“Unlike synthetic plastics, our materials are not produced using petrochemicals derived from fossil fuels. Instead, they are made from sustainable feedstocks with much more sustainable production processes. And, in the end, our products are compostable and marine-biodegradable, so they don’t pose a lasting impact on the environment,” described Dr. Luke Richards, lead scientist at ULUU.

The mission at ULUU is to replace plastics with materials that are good for the world. They’re producing a versatile natural polymer called polyhydroxyalkanoates (PHA), using seaweed as a sustainable resource for that process. The result is a material that is biodegradable and won’t accumulate in oceans and landfills or linger as microplastics in biological systems.

Discover the Challenges in Microplastics Analysis in our webinar >

ULUU scientists Dr Sheik Md Moniruzzaman and Vatsal Meshram in their QC lab using the Agilent 1260 Infinity II LC with Agilent InfinityLab LC/MSD iQ


In terms of climate change, using seaweed as a feedstock, ULUU captures carbon dioxide from the atmosphere and converts it into PHA. Their process also doesn’t rely on conventional land-based farming, which can take land away from natural ecosystems. Additionally, farming seaweed has some positive impacts on oceans. Research indicates that seaweed helps clean up environmental pollutants and reverses acidification and eutrophication.

ULUU uses bioreactors ranging from 1 to 50 L to make their products. They also use specialised equipment to investigate injection moulding and turn their PHA product into solid objects for prototyping. The entire production process from seaweed input to the finished PHA powder is monitored by their QC lab, in which most assays use chromatography instruments. These instruments include two Agilent 1260 Infinity II liquid chromatographs (LCs) and one Agilent 8890 gas chromatograph (GC), with detection by an Agilent InfinityLab LC/MSD iQ, an Agilent 1260 Infinity II refractive index detector (RID), and an Agilent 5977B GC/MSD.

Agilent 8890
Agilent LC/MSD iQ
Agilent 1260 Infinity II
Agilent 5977B GC-MSD


Sustainability is the way of the future for all laboratories and investing in the right solutions now can turn the tide for the future. Chemetrix is the partner labs that need to reach its sustainability goals and implement solutions that will reduce its environmental impact and plastic waste now and in years to come.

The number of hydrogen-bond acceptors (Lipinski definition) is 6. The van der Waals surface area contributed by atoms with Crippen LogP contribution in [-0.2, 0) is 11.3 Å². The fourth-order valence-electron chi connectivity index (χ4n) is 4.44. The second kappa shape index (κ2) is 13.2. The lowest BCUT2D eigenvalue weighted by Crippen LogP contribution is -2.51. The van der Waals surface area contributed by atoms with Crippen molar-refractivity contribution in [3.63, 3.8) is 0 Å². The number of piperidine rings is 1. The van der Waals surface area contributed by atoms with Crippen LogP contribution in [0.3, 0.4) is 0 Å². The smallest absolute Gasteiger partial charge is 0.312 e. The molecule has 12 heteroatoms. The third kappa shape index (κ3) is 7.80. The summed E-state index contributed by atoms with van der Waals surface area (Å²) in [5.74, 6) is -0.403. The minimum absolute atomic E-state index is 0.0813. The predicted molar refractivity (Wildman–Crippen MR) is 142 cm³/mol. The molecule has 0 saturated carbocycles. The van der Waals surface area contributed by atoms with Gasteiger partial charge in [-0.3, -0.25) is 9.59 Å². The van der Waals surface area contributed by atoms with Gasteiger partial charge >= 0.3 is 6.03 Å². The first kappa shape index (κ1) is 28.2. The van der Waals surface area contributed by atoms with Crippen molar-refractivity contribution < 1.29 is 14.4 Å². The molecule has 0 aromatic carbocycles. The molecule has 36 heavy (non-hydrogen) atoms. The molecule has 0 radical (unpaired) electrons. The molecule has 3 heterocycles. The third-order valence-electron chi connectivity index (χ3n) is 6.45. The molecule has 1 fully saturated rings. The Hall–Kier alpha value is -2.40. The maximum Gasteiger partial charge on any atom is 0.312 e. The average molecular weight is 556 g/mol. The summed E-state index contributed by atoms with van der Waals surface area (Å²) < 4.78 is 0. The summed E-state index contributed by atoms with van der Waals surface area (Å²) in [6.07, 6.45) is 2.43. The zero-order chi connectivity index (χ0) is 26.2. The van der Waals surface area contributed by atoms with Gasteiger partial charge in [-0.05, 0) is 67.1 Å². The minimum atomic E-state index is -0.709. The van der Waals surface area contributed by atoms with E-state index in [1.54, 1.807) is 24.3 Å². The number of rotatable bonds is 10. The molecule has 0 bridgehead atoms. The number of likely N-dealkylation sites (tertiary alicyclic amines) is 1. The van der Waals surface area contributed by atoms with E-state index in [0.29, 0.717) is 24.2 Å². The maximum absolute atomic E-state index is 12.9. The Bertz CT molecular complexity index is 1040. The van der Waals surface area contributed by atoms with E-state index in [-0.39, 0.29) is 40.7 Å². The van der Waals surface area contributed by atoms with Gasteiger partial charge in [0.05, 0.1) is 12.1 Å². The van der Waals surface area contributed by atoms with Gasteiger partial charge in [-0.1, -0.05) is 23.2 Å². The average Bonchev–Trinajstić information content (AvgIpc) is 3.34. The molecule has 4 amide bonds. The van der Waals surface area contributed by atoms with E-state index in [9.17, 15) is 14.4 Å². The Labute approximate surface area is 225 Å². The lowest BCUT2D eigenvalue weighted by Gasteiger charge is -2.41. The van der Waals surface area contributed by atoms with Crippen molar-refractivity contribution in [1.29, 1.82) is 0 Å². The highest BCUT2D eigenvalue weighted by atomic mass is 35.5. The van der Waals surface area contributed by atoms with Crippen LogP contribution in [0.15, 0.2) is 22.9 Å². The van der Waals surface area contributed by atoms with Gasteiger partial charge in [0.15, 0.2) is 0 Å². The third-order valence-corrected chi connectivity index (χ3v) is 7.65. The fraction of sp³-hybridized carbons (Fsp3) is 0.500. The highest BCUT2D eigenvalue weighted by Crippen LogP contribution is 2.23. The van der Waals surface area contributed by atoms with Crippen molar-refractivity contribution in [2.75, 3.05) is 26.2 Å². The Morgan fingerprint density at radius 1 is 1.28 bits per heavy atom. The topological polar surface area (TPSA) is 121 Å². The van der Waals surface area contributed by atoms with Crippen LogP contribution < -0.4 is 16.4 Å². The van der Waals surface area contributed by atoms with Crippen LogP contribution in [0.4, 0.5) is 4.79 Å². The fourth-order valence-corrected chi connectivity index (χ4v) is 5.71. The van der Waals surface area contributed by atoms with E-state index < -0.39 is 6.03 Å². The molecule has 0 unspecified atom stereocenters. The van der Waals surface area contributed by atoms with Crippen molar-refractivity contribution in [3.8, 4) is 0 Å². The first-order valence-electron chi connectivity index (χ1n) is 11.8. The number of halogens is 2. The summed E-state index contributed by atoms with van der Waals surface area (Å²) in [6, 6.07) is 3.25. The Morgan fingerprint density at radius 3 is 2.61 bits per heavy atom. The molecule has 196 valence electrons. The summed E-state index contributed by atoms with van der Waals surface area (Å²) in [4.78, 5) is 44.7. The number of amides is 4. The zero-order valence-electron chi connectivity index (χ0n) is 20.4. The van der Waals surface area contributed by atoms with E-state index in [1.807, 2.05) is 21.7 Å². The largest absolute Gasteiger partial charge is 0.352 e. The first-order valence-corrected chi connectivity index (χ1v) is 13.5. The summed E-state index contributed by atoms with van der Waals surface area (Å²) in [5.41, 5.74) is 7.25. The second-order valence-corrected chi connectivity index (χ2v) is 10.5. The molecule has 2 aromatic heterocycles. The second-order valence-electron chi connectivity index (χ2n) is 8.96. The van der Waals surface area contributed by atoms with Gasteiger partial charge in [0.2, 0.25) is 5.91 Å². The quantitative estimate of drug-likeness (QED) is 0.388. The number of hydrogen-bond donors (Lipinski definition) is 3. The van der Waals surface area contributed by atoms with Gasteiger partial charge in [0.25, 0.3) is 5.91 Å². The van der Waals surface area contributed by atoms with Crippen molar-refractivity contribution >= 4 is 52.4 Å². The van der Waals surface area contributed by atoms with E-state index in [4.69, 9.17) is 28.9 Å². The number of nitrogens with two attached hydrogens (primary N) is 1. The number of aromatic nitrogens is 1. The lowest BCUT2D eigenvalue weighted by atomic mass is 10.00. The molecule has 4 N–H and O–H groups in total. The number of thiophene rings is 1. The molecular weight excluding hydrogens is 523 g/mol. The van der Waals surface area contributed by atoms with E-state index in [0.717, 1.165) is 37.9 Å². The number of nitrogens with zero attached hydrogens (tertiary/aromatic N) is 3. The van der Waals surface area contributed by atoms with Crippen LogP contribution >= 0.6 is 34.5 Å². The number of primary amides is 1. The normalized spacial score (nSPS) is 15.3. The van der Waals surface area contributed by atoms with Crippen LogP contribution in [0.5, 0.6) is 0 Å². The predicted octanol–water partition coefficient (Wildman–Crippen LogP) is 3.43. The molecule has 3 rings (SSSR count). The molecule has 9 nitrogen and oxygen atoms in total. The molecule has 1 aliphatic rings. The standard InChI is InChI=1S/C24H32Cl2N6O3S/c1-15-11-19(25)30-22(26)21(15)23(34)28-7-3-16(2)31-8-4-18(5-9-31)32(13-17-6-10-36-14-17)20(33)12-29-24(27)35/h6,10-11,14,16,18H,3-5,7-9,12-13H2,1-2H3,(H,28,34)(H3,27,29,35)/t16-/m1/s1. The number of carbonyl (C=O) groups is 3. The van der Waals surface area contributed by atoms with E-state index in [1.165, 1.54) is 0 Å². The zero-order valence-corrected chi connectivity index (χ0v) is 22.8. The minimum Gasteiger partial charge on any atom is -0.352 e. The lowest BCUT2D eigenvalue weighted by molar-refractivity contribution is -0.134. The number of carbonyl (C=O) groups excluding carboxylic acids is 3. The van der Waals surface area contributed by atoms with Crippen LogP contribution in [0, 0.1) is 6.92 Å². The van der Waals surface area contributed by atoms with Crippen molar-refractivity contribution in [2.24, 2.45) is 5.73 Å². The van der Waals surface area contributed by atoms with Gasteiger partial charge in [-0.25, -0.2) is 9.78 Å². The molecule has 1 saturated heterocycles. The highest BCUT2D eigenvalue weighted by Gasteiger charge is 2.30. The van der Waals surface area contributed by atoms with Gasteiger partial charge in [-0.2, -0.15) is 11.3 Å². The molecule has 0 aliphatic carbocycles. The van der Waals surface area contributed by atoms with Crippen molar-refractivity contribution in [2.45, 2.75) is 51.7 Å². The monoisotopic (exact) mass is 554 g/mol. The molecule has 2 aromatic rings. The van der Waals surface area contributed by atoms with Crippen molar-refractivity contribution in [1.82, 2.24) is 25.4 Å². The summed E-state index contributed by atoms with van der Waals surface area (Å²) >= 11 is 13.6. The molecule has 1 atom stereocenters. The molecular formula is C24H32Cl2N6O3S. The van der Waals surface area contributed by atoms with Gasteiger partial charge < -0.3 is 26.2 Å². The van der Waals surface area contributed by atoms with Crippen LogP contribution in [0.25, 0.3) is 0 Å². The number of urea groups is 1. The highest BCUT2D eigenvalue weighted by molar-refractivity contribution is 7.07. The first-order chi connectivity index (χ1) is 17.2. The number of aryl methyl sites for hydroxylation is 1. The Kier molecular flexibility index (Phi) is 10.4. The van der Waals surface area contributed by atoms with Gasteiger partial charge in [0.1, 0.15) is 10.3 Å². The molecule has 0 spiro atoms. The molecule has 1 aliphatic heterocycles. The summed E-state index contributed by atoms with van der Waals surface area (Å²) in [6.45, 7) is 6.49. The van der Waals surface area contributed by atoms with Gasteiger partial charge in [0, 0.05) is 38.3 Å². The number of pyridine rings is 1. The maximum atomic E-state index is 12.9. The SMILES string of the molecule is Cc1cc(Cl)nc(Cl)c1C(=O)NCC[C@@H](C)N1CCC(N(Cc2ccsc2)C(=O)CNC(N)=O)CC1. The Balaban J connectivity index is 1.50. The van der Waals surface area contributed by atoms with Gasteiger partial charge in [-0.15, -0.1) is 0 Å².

Analysis of Permanent Gases: More Challenging Than You Might Think

Permanent gases such as carbon monoxide, CO2, O2, N2, and methane are common in refinery gases, natural gas, fuel cell gases, and many other industrial processes. Permanent gas analysis finds wide application in the fields of petrochemical, chemical, and energy industries.

On the surface, this would appear to be a simple separation—however, there are several challenges related to the analysis of permanent gases. This webinar will discuss typical techniques for resolving and detecting permanent gases, including carbon dioxide and hydrogen. Other topics will include cryogenic techniques, column isolation, and the use of the Agilent J&W Select Permanent Gases/CO2 GC column.



Mark Sinnott
Application Engineer
Agilent Technologies, Inc.

Mark Sinnott works for Agilent Technologies as a Technical Support Engineer in the Consumables and Supplies Division (CSD). In his position at Agilent, Mark performs technical support and applications assistance to gas chromatographers worldwide. He has more than 22 years of experience in gas chromatography, including environmental analysis of compounds in air, soil and water matrices, including dissolved gas analysis for the electrical industry. Mark holds a Master’s Degree in Chemistry from California State University, Sacramento, and currently resides in Twin Falls Idaho.